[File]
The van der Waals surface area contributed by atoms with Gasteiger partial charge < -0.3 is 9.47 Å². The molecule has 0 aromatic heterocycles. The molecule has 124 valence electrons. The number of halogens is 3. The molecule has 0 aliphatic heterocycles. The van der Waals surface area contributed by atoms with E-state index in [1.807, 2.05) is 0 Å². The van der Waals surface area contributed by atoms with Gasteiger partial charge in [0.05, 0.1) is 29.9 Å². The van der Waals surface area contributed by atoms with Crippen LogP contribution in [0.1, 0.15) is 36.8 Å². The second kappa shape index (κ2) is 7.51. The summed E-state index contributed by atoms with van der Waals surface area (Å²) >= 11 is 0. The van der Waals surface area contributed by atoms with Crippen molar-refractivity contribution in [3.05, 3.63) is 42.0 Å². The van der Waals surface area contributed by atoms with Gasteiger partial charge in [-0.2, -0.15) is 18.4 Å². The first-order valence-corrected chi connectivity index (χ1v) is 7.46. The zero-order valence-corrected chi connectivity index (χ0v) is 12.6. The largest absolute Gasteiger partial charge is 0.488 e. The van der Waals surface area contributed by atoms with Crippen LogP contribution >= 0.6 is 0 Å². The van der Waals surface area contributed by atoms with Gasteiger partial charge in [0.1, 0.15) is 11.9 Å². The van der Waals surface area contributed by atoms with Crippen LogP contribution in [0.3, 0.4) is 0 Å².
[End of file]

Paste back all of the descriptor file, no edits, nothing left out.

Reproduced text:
The van der Waals surface area contributed by atoms with Gasteiger partial charge < -0.3 is 9.47 Å². The molecule has 0 aromatic heterocycles. The molecule has 124 valence electrons. The number of halogens is 3. The molecule has 0 aliphatic heterocycles. The van der Waals surface area contributed by atoms with E-state index in [1.807, 2.05) is 0 Å². The van der Waals surface area contributed by atoms with Gasteiger partial charge in [0.05, 0.1) is 29.9 Å². The van der Waals surface area contributed by atoms with Crippen LogP contribution in [0.1, 0.15) is 36.8 Å². The second kappa shape index (κ2) is 7.51. The summed E-state index contributed by atoms with van der Waals surface area (Å²) >= 11 is 0. The van der Waals surface area contributed by atoms with Crippen molar-refractivity contribution in [3.05, 3.63) is 42.0 Å². The van der Waals surface area contributed by atoms with Gasteiger partial charge in [-0.2, -0.15) is 18.4 Å². The first-order valence-corrected chi connectivity index (χ1v) is 7.46. The zero-order valence-corrected chi connectivity index (χ0v) is 12.6. The largest absolute Gasteiger partial charge is 0.488 e. The van der Waals surface area contributed by atoms with Crippen LogP contribution >= 0.6 is 0 Å². The van der Waals surface area contributed by atoms with Gasteiger partial charge in [0.1, 0.15) is 11.9 Å². The van der Waals surface area contributed by atoms with Crippen LogP contribution in [0.3, 0.4) is 0 Å².